Vinyl revival and streaming growth is music to the ears of record labels as revenues hit five-year high

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City A.M. understands LPs are popular among so-called hipsters and the elderly (Source: Flickr/William N)

The vinyl revival and streaming subscriptions drove record labels’ revenues to a five-year high in 2016, figures out today show.

Trade income – which incorporates streaming revenues, sales across physical and download formats, performance rights and ‘sync’ music licenced for film, TV, games and advertising – jumped 5.1 per cent to £926m, according to the record companies’ association the BPI.

The £44.6m increase on 2015 was largely driven by a 61 per cent jump in streaming revenues, which accounted for 30 per cent of all turnover.

Read more: Vinyl resurgence to power through into 2017 with $1bn of sales expected

Physical sales accounted for 32 per cent in 2016, but streaming is expected to take top spot this year.

Vinyl LP now accounts for 15 per cent of physical album turnover, and 4.5 per cent of total label revenues, after sales grew 66.5 per cent over the year.

Despite a bumper year, the BPI today warned of challenges facing the industry: illegal websites; Brexit, because “UK artists retain access to EU markets, and that weak IP regimes are strengthened in key export markets”; and the “value gap”, which refers to the large value that platforms like YouTube extract from music with artists receiving relatively little in return.

(It is unclear whether YouTube, like Justin Bieber in the below “tune”, is sorry about this “value gap”.)

“It’s encouraging to see revenues rise significantly, as more and more consumers enjoy the benefits of subscribing to a premium streaming service or rediscover the joys of vinyl,” said BPI chief executive Geoff Taylor.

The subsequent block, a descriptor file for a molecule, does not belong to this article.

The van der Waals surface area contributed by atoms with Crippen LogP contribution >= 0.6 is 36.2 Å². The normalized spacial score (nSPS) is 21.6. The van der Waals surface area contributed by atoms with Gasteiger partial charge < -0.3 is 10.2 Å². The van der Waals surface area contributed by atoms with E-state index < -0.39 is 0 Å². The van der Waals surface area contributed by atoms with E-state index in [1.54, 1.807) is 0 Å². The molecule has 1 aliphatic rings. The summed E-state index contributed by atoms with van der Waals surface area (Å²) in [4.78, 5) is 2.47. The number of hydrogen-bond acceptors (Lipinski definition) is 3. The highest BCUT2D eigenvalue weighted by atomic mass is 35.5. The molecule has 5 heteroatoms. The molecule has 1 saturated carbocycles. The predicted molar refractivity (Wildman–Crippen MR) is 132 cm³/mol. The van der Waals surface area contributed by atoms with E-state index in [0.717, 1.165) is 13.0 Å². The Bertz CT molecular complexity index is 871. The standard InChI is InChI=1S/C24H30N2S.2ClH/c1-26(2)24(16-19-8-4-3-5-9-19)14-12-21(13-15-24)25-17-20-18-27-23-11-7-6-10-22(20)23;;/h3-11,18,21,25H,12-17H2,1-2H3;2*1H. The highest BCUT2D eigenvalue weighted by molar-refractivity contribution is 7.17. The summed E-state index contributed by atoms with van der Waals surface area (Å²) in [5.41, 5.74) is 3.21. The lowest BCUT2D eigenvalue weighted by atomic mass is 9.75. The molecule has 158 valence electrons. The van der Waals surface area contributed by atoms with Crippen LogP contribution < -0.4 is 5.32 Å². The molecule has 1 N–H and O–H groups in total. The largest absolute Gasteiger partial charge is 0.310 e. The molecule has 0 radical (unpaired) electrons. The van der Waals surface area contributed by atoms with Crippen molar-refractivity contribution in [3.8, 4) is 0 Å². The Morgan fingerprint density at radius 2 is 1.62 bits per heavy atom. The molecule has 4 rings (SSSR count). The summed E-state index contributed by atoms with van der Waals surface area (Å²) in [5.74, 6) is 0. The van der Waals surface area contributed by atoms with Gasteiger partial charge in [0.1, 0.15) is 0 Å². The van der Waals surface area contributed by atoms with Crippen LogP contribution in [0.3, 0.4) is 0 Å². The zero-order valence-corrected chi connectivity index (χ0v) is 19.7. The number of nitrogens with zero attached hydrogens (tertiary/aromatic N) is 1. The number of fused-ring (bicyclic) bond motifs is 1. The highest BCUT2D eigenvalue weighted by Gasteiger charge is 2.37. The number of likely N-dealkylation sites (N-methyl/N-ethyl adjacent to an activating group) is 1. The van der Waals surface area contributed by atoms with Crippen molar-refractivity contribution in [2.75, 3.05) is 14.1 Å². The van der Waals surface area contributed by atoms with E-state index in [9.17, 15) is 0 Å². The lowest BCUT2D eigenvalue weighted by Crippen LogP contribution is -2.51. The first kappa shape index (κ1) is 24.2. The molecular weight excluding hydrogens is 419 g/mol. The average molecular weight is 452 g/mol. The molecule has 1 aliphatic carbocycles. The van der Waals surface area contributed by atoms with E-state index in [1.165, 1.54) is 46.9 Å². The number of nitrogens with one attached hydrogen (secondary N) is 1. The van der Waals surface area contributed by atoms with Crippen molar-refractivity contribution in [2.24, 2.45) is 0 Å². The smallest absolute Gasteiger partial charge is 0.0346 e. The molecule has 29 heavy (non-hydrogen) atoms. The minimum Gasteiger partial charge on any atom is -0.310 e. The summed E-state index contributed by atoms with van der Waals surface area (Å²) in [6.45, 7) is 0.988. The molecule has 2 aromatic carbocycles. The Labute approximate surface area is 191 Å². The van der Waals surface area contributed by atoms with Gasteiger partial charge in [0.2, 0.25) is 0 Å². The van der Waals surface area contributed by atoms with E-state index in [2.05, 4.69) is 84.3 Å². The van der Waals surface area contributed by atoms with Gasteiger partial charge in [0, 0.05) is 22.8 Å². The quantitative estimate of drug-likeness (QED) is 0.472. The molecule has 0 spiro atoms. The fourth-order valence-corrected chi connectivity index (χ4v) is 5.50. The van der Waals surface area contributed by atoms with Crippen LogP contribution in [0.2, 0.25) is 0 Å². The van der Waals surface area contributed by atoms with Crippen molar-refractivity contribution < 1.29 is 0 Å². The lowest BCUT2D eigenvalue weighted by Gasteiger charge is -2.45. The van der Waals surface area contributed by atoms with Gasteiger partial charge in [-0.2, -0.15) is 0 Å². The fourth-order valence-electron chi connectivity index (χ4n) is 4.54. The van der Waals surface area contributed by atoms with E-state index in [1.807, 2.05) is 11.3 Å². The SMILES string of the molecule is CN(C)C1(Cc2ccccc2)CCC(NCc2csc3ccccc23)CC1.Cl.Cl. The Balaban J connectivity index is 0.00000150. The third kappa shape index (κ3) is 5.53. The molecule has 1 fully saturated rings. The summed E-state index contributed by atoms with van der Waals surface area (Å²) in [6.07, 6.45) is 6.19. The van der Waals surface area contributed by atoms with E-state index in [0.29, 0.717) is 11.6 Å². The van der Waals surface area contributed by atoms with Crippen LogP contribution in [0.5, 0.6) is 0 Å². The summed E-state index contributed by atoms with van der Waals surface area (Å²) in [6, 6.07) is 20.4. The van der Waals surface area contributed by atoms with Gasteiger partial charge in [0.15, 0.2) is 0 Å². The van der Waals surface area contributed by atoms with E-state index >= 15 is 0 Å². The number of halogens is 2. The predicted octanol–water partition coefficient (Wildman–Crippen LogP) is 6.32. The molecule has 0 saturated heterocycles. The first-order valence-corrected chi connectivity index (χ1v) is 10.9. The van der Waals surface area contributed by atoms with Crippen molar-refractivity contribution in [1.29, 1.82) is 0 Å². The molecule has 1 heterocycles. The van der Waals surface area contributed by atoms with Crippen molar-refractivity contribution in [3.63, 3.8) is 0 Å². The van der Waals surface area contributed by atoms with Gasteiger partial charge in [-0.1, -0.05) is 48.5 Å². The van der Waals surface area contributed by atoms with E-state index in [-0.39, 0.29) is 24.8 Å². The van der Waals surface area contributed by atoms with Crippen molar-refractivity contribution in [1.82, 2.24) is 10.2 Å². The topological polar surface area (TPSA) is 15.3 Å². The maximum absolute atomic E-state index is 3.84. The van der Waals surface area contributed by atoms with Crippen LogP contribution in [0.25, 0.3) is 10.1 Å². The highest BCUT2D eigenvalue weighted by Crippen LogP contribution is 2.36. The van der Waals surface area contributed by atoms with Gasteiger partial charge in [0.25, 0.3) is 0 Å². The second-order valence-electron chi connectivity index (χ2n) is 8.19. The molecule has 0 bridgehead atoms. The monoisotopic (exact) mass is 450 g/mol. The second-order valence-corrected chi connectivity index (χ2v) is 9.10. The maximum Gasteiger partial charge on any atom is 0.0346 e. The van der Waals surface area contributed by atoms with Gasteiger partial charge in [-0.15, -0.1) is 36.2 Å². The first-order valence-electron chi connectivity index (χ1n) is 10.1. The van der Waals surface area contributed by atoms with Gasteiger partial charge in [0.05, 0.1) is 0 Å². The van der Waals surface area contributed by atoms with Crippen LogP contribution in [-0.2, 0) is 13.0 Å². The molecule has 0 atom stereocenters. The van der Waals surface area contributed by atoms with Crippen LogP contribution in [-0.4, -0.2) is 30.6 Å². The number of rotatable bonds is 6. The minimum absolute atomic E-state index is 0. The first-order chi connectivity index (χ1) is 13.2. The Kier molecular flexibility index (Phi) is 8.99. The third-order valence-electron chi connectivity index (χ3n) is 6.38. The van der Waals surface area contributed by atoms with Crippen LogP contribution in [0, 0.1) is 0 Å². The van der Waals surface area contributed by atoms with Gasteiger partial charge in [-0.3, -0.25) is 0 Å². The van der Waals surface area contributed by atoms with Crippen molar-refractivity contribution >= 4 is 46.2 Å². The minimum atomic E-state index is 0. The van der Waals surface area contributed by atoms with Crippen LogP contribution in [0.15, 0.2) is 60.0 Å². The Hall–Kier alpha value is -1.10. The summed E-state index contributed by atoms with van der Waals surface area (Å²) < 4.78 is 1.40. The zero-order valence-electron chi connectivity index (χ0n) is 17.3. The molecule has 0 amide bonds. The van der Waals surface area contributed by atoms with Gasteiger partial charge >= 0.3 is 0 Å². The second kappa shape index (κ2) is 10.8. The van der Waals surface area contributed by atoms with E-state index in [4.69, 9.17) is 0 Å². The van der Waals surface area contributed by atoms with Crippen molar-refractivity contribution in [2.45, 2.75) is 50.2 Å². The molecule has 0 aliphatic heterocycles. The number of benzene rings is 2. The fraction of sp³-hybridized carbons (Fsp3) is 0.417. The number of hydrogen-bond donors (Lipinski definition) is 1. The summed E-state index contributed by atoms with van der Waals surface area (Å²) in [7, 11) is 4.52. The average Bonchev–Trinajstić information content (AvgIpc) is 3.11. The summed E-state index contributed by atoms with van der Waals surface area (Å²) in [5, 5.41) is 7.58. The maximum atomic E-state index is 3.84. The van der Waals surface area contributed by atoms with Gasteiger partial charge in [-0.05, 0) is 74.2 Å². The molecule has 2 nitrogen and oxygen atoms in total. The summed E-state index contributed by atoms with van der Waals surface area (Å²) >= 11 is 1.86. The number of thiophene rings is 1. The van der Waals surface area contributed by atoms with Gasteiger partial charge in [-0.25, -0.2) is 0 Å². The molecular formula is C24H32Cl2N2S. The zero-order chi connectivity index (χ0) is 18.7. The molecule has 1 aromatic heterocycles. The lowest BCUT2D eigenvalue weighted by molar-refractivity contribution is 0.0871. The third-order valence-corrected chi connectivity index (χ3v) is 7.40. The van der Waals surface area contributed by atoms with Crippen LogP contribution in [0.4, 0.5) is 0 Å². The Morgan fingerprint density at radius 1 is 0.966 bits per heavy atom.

Read more: Vinyl comeback led by David Bowie helps UK music to vintage 2016

Britain’s world-leading music sector has the potential for sustained growth in the years ahead, but this exciting future can only be realised if government makes creative businesses a priority post-Brexit.

What does this mean? It means making sure that UK artists can tour freely in EU markets and that UK businesses can access the best talent. It means taking firm action against illegal websites that deny artists a living, and it means making clear in UK law that huge online platforms must pay fair royalties for the music they use. And it means working with industry to boost exports by promoting strong IP protection in trade negotiations with third countries.

UK record labels will continue to take huge risks backing emerging British talent and investing hundreds of millions of pounds annually to bring it to a global audience. With strong support from government, British music can continue to be a global success.

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